Today is a little bit about what you can do to be prepared for it. The first thing of course is you need to know your data inside/out. And you need to be able to kind of give answers rather quickly. It’s not like, can I come back in 10 minutes and tell you the answer. No! You have very little time to respond. The window of opportunity closes in a minute. So you need to know your data very fast, or at least you need to be able to find the answer very fast. Second, you need to know the setup. What are the rules? It’s a GPA hearing.  You cannot just speak up. You are given the word when it’s your turn and the chair decides when it’s your turn. And so you need to play to these rules. You need to know the setup, also, how will it look? How will you sit? Where will you sit? How will people see you? Yeah, is it, will you sit somewhere in the back of the room where nobody can see you? Maybe, you will need the ability to stand up so you can communicate better. Or is that something that is not appreciated if people stand up there. In a virtual setting, What is a virtual setting? What are the tools that you are using? How will you come? You know, what’s your video setup? How will you come across there? Know the stakeholders, who are in the room. What are their present preferences, what are their agendas? What are their pain points? What are their hot buttons? So, for example, in the GBA setting? you have the patient representatives. You have other statisticians or at least one other statistician that will challenge you on lots of methodological things. You have a representative from the insurance company. You have a representative from the medical association’s.

All these come with different agendas and you need to understand this, similarly, into tough discussions that you are entering. Who’s there? Maybe you’re talking to five different VP’s? What’s their interest? What are their hot buttons? Make sure that you are aware about these. Everybody has some kind of ego. Be prepared for that. And don’t kind of offend people unconsciously by saying something that is against their belief system. These can be things like maybe you don’t play some kind of things that are important for someone else. Maybe you think like “Oh, it’s not a big deal to expand the recruitment period a little bit”, but one of these VP’s is measured on set and that will mess up his metrics. His KPI’s. That’s a hot button. But also understands the pain points, what can you do to help them achieve their goals? If you know that, then of course you can argue and position your case so that it helps them and you can win them over as allies? Know the Written and Unwritten rules. Are the people that sit in this meeting expecting that you have met them before? That you have  had one-on-one discussion before with them? Do they expect that you send everything before in some kind of pre-read. Are you expected to deliver your case within 3 minutes? Well, then do and don’t come up with 30 slides. Have a very clear goal when you go into these discussions. What kind of optimum that you want to achieve, What kind of Best case that you can achieve. What’s the average case? Maybe also have some kind of Best alternative to negotiate an agreement. Maybe you have something like, okay, if you don’t get to something maybe you say maybe we can reschedule it and discuss it later. That’s not possible at the GBA, but maybe it is for the tough discussions that you are entering. Be clear on the key points that you want to make. And this should be probably only just something like three key points that you want to bring across. Why three? Well, there’s  some kind of magic about 3. Everything is kind of three. And so it’s something that people can very easily remember, that’s why we have three letter Acronyms, like TLA’s . That’s easy to remember. So be clear about these kinds of three points that you want to make.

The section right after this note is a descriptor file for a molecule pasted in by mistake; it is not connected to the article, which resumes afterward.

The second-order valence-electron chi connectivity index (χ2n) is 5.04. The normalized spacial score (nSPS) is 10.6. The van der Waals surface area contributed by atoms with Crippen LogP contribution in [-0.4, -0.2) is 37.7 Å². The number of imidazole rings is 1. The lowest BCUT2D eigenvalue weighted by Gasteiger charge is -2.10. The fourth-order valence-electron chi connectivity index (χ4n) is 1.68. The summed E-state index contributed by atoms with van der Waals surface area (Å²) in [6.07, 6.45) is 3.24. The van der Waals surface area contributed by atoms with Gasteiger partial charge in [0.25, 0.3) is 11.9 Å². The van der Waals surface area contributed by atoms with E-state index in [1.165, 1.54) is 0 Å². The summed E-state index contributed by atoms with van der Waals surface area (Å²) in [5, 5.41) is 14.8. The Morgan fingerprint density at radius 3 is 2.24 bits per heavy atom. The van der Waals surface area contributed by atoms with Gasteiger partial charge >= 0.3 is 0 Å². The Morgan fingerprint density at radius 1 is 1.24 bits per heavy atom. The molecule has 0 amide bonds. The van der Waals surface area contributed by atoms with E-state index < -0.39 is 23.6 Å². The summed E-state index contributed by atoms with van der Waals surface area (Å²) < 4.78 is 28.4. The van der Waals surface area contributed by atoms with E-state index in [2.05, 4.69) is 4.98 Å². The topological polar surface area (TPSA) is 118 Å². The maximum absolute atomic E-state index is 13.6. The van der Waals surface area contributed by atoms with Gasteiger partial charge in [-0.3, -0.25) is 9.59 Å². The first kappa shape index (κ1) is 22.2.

Next, display confidence. As in the end of the row and if you present as a team, as a team. We actually prepare for how we enter the room as a team to make sure that we start directly strong and with confidence and that we also exit the room with confidence so that also the last impression we make clearly sensors a signal, we stand behind what we just told you. So it’s really important to have a strong start and a strong end. These kinds of two things will largely determine how you will be perceived after the meeting after the discussion. There’s some kind of psychology included in that. Things that have met in the beginning and things that have met at the end are especially important. Of course, that doesn’t say you can mess up in the middle, but if you mess up in the middle, that’s not as bad as if you mess up at the beginning or the end. So make sure that you’re prepared, you know your data, you know the set up, you know the stakeholders, you know the written and Unwritten rules. You have a clear goal with clear points to make and you’re prepared to get into the discussion with confidence and you can bring your point home and you can achieve your goals. So, with that, Be prepared for your next tough discussion. And let me know if this was helpful, connect with me on LinkedIn and I’m happy to get any feedback. 

This show was created in association with PSI. Thanks to Reine, who helps us for the show in the background? And thank you for listening. Please tell your colleagues, your friend, your peers about the show because I want to make sure that as many people as possible benefit from it. So sharing is caring, reaching your potential, Lead Great science and serve patients, Just Be an Effective statistician.